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​The history of the cancan

David Turecamo looks at the history of the music hall dance once considered scandalous but now accepted as a symbol of France as recognizable as the Eiffel Tower
The cancan, France's signature dance 05:11

Can a dance define an entire city? According to David Turecamo, Our Man In Paris, it "can-can"!

There was a time when the cancan was considered so scandalous that the police would sometimes raid the dance halls where it was performed. But that's when ladies didn't show their ankles, much less their underwear.

Well, today the cancan is as familiar a symbol of France as the Eiffel Tower. How'd that happen?

It's gained enough respectability that, six nights a week at the Cabaret Paradis Latin in Paris, tourists and families come to see it performed. And once a month the club even offers a workshop for anybody willing to spend two hours and about a hundred dollars to learn.

"It's a dream, a little girl's dream, to wear the dress, the make-up, the hairdo," said Chloe, one cancaner.

"It's a really happy dance," said choreographer Marie Laure Fillipon. "There is intensity, screaming. It is very French."

Actually the word cancan is old French slang for malicious gossip -- something like talkin' trash. No one's sure where that came from, but the origins of the dance go back to the early 19th century.

It was the beginning of the Napoleonic era, of empire-building ... a century in which France was constantly at war -- literally dozens of campaigns.

So with that in mind, look at the choreography: There is the chase, like a charge; the cavalry (right shoulder arms!), like the military carrying a rifle (it's the "port d'armes"). And then there is the "battement," which means beating -- thinking of a line of marching drummers.

The cancan was becoming a sly commentary on the times, and by the 1890s it was so popular you could find it performed in dance halls all over Paris, like the most famous of all, the Moulin Rouge

It's an era that's inspired dozens of movies, like Baz Luhrman's 2001 blockbuster, "Moulin Rouge." There was Cole Porter's 1960 musical "Can-Can," starring Frank Sinatra and Maurice Chevalier, which is about the best that can be said for it.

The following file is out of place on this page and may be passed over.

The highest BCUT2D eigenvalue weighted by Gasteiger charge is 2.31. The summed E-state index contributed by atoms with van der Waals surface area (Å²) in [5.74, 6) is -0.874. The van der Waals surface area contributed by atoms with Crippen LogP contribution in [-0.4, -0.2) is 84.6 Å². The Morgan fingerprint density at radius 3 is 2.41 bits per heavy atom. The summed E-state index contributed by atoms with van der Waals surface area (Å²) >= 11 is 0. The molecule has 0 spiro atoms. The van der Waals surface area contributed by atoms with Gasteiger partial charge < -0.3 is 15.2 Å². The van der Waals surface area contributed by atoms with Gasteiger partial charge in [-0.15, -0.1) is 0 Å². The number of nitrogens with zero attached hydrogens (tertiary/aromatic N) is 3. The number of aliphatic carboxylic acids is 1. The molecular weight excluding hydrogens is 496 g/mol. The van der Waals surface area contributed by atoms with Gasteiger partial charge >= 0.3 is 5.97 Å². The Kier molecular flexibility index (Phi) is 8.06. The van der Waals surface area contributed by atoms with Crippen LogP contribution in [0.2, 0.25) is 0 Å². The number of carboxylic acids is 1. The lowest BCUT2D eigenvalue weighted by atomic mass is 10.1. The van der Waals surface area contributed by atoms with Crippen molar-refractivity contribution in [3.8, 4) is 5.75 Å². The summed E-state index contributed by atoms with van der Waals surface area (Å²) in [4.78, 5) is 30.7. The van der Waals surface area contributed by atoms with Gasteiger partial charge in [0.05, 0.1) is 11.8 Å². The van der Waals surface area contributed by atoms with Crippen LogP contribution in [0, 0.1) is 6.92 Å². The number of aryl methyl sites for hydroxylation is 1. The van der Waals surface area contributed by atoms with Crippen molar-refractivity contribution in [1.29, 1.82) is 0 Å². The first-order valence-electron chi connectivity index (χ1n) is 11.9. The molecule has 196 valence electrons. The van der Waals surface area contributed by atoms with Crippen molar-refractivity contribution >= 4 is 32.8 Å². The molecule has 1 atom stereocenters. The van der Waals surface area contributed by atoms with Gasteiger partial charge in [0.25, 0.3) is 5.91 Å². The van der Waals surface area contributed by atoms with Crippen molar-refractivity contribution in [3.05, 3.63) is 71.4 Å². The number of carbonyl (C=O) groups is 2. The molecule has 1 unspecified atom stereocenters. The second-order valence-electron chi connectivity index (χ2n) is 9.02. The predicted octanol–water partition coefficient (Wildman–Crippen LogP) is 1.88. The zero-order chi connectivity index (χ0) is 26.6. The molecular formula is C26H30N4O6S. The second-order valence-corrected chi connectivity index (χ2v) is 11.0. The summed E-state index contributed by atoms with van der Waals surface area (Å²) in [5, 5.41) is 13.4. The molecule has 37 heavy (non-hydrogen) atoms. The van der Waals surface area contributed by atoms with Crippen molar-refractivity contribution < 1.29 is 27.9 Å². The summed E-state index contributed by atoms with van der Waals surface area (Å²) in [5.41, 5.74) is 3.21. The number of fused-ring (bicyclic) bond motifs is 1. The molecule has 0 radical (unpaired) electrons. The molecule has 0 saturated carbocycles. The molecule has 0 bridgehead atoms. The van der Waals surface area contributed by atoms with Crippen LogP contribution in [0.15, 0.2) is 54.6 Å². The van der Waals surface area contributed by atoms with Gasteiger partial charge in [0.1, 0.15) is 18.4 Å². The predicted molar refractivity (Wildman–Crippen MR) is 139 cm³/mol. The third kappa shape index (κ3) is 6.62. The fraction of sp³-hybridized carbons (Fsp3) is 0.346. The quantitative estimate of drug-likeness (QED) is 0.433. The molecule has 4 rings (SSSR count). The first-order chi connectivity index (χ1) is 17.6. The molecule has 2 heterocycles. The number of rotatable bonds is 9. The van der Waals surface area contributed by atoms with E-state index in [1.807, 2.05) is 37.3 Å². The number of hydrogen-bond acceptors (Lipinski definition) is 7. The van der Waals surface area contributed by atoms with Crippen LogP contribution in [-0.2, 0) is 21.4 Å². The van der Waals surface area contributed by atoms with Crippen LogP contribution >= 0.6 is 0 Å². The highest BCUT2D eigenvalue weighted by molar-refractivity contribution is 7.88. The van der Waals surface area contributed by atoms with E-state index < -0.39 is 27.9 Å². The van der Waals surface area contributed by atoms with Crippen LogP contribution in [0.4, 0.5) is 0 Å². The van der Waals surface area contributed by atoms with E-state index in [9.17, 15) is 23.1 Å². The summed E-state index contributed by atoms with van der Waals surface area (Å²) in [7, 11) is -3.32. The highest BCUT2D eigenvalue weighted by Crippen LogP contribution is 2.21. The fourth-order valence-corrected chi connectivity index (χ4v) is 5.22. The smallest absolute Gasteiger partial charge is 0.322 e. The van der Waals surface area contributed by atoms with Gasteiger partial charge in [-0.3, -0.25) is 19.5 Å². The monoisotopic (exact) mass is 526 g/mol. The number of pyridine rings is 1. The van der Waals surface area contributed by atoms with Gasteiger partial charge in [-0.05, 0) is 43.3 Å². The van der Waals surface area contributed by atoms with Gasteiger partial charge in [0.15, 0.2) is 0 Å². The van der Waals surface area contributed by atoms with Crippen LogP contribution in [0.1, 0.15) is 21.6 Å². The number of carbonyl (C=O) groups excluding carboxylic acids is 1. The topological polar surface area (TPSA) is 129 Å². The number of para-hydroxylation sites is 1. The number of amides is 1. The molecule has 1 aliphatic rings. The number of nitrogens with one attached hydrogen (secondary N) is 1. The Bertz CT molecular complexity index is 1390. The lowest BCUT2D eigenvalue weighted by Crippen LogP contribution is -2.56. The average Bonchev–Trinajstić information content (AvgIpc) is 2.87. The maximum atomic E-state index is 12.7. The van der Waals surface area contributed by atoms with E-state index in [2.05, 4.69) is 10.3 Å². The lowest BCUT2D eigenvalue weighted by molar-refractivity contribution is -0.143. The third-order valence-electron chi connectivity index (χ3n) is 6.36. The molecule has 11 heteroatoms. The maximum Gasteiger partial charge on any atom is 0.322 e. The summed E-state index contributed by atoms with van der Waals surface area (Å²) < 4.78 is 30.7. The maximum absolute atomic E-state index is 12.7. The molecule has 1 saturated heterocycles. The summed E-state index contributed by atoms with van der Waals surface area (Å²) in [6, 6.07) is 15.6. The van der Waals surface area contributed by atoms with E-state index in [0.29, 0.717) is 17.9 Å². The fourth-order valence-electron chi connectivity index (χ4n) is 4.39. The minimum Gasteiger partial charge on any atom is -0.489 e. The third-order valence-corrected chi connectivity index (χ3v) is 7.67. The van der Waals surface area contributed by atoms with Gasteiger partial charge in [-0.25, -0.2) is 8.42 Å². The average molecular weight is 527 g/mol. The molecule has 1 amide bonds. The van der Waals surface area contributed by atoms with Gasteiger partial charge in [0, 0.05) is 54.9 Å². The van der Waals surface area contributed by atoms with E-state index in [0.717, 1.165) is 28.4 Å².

And in 1952 there was "Moulin Rouge," directed by John Huston. It starred Jose Ferrer as the artist who would create the indelible image of the cancan, Henri Toulouse Lautrec.

Lautrec was barely 30 and an unknown artist when he painted a poster as an advertisement for the Moulin Rouge. A congenital disease had stunted his growth, and he hid in a world of dance halls and bordellos.

He was well-acquainted with the woman at the center of his painting: Louise Webber, known as La Goulue (which means the glutton). She was the highest-paid entertainer in Paris at the time, and considered the greatest cancan dancer of all ... so skilled it's said she could kick the hat off a man's head.

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Lautrec's poster celebrated (left), well, something more than her dancing, as Mary Weaver Chapin, curator of prints at the Portland Art Museum, explains:

"The 1891 poster for the Moulin Rouge made Lautrec's reputation overnight. Although today the image might seem a bit banal -- we've seen it on coffee cups, mouse pads, tea cozies -- but at the time people understood it for what it was, this very dirty joke advertising the Moulin Rouge. If you notice her dance partner, he's that shadowy figure in the foreground, notice where his thumbs are placed. We've got one thumb pointed directly between La Goulue's legs and the other thumb is positioned rather 'erectally' near his groin."

It was scandalous.

"It was seen as outlandish, as a slap in the face to the moral bourgeois order," said Chapin.

But if the cancan was the 19th century pole dance for men, for women it represented something much more profound.

When the Moulin Rouge opened in 1889, it was only about 20 years after Susan B. Anthony had published "The Revolution." It was just that -- a turning point in the history of women's rights. And her message soon traveled form the United States to Europe. So when this poster was plastered all over the walls of Paris with its image of La Goulue lifting her skirt and kicking her legs in the air, well, French women saw a defiant, independent woman.

Maybe today the cancan seems a quaint reminder of a bygone era, but Louise Webber, La Goulue, who died in 1929, is still remembered by the French as the woman who helped spark a revolution with the cancan.

As choreographer Fillipon said, "It's almost a feminist dance."

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